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PEP 650 -- Specifying Installer Requirements for Python Projects

Title:Specifying Installer Requirements for Python Projects
Author:Vikram Jayanthi <vikramjayanthi at>, Dustin Ingram <di at>, Brett Cannon <brett at>


Python package installers are not completely interoperable with each other. While pip is the most widely used installer and a de-facto standard, other installers such as Poetry [5] or Pipenv [4] are popular as well due to offering unique features which are optimal for certain workflows.

While the abundance of installer options is good for end-users with specific needs, the lack of interoperability between them makes them hard to support uniformly. Specifically, the lack of a standard requirements file for declaring dependencies means that each tool must be explicitly used in order to install dependencies specified with their respective format.

By providing a standardized API that can be used to invoke a compatible installer, we can solve this problem without needing to resolve individual concerns, unique requirements, and incompatibilities between different installers and their lock files.

Installers that implement the specification can be invoked in a uniform way, allowing users to use their installer of choice as if they were invoking it directly.


Installer interface
The interface by which an installer backend and a universal installer interact.
Universal installer
An installer that can invoke an installer backend by calling the optional invocation methods of the installer interface.
Installer backend
An installer that implements the installer interface, allowing it to be invoked by a universal installer. An installer backend may also be a universal installer as well, but it is not required.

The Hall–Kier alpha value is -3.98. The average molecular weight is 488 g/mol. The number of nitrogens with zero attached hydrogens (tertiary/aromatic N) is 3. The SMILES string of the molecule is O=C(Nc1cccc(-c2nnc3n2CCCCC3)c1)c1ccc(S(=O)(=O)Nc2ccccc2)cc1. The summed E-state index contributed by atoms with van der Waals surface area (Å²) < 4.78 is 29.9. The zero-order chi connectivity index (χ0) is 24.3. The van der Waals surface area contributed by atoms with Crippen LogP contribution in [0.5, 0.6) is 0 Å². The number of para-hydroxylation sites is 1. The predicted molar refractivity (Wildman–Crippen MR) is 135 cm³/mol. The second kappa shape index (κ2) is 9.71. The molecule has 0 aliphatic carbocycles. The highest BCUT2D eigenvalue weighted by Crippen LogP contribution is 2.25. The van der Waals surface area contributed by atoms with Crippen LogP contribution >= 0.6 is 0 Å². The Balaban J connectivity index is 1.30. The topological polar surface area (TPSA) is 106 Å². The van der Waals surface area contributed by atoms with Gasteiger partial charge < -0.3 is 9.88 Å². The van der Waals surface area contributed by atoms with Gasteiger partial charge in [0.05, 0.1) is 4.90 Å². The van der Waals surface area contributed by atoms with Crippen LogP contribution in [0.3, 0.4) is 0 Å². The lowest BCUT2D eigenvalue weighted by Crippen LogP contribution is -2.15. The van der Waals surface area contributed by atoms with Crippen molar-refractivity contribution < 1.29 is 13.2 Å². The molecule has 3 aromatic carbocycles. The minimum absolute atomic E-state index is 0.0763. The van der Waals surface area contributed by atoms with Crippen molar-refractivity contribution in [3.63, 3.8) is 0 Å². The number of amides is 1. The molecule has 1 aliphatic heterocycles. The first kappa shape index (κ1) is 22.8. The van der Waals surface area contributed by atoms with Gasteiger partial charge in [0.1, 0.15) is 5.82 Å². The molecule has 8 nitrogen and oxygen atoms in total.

Dependency group
A set of dependencies that are related. For example, a development environment dependency group might include linting and formatting modules while a production dependency group contains dependencies required for deployment.


This specification allows anyone to invoke and interact with installers that implement the specified interface, allowing for a universally supported layer on top of existing tool-specific installation processes.

This in turn would enable the use of all installers that implement the specified interface to be used in environments that support a single universal installer, as long as that installer implements this specification as well.

Below, we identify various use cases applicable to stakeholders in the Python community and anyone who interacts with Python package installers. For developers or companies, this PEP would allow for increased functionality and flexibility with Python package installers.


Providers are the parties (organization, person, community, etc.) that supply a service or software tool which interacts with Python packaging and consequently Python package installers. Two different types of providers are considered:

Platform/Infrastructure Providers

Platform providers (cloud environments, application hosting, etc.) and infrastructure service providers need to support package installers for their users to install Python dependencies. Most support only pip, however there is user demand for other Python installers. Most providers do not want to maintain support for more than one installer because of the complexity it adds to their software or service and the resources it takes to do so.

Via this specification, we can enable the provider-supported universal installer to invoke the user-desired installer backend without the provider’s platform needing to have specific knowledge of said backend.

IDE Providers

Integrated development environments may interact with Python package installation and management. Most only support pip as a Python package installer, and users are required to find work arounds to install their dependencies using other package installers. Similar to the situation with PaaS & IaaS providers, IDE providers do not want to maintain support for N different Python installers. Instead, implementers of the installer interface (installer backends) could be invoked by the IDE by it acting as a universal installer.


Developers are teams, people, or communities that code and use Python package installers and Python packages. Three different types of developers are considered:

Developers using PaaS & IaaS providers